After nearly a month working at the 1999 Parliament of the World’s Religions in Cape Town, South Africa, I (at the behest of my employers) took two short tours – one to Etosha Park in Nambia and the other to Victoria Falls. Most of the group was flying home after Etosha but I had seen a photograph of Victoria Falls and was determined to see them in person before I left Africa.
I was the only passenger on the plane from Windhoek to Zimbabwe. In the U.S., the flight would have been cancelled. Instead, I was pampered by the all male crew until I suggested they just sit down and enjoy the views from the windows.
The countryside en route from the airport was more tropical than Cape Town or Namibia. The air, wetter. I was keenly aware that I had no anti-malaria medicine. Andy, the shuttle van's driver, let me sit up front and ask my thousand questions. At some point, still several miles from the town of Victoria Falls, I saw a cloud-like formation wisping over the palm trees.
"The mist from the Falls. When they're in full water, you can see the mist from 10 miles away. This is a dry time."
"Ten miles!" It was more than I could imagine.
"Do you still see them?"
Andy looked puzzled.
"Do the Falls still amaze you? I live next to a huge lake that looks different every day and at different times of the day. But sometimes I don't even notice."
He understood. "No. They're just there. Like the buildings and the road. They bring in a lot of tourists. They give me a job."
I didn't visit the Falls (they will always be capitalized by anyone who has seen them) until the next morning when I joined a group led by Sam. The Falls are in a national park, protected from fast food vendors and sellers of kitsch. No Disney animals, no neon, no soundtrack. The closest intrusion of merchandising was the swarm of locals selling bottled water in the parking lot.
We were issued plastic raincoats (to be returned at the end of the tour). A faint wet roar could be heard even above the clamor. We crossed the road to the park entrance, looked at the maps, heard the history, read the plaques and saw the statue of Livingston. All the time the roar got louder and louder. The marrow in my bones began to vibrate in sync.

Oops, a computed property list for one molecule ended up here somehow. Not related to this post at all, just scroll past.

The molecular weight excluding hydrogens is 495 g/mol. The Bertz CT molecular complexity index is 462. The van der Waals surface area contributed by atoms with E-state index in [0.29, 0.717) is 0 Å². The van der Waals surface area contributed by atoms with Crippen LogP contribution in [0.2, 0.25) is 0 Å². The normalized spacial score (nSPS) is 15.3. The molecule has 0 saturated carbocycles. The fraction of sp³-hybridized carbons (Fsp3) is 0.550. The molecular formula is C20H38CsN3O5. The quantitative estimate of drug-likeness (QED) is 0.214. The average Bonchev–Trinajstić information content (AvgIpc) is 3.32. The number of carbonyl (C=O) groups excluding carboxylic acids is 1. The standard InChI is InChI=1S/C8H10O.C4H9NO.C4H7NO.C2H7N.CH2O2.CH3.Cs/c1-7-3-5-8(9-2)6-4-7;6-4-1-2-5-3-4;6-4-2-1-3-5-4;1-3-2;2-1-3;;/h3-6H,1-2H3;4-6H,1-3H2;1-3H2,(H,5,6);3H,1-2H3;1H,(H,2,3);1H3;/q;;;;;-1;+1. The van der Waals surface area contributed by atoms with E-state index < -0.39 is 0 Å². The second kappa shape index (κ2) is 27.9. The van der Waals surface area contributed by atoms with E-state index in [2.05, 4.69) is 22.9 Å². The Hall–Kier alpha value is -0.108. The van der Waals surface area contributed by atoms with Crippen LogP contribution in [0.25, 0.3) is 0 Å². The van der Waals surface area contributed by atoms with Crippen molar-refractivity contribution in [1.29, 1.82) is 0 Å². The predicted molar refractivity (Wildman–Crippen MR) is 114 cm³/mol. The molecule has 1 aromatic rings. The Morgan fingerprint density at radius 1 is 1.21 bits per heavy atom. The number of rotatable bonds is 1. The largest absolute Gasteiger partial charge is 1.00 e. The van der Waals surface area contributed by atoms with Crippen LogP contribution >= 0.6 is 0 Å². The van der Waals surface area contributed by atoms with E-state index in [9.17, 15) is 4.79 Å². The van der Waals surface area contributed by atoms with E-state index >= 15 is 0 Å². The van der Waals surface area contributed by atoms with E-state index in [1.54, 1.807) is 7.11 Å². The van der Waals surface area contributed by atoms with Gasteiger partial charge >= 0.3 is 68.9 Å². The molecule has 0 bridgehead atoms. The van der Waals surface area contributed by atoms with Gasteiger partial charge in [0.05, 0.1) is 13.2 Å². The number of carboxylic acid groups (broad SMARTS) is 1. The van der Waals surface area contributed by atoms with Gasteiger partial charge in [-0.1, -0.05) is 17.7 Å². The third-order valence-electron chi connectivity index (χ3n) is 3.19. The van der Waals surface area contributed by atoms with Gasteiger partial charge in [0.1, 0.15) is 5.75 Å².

The path began to get slippery. Finally, as we rounded a clump of trees, we saw the first section of the Falls -- awesome quicksilver thundering over black crags, framed by tropical foliage.
We were across the gorge from which they plummeted, safe on a natural vantage point.
Every turn in the path revealed another cascade, each stunning. And amid the thunder and mist and crystalline sparkles were rainbows. Almost every strand in this giant moving tapestry generated rainbows. Sometimes at the summit, sometimes midway, or at the base. Narrow or broad. Faint or distinct. They danced on the falling water. There were hundreds of them. How could that be? Rainbows always pierce me with awe. And they were everywhere I looked.
I used the raincoat to protect my camera, which I practically wore out.
Sam was very patient with me, always returning to guide me back to the group that had gone ahead. Never making me hurry. There was so much beauty I almost cried. I think he liked that.
It took us two hours to walk the Zimbabwe portion of the falls. There is a smaller section in Zambia but the vantage gorge was in Zimbabwe. We stood on the gorge, watching the jumpers and marveling at the great rocks of the east point of the Falls.
Finally, soaking wet, we were persuaded to turn back toward the park entrance.
Walking beside Sam, I asked if he ever got tired of the Falls. His answer was immediate and decisive.
"No m'am! I bring my family here for picnics on my days off."
Thursday, September 10, 2015
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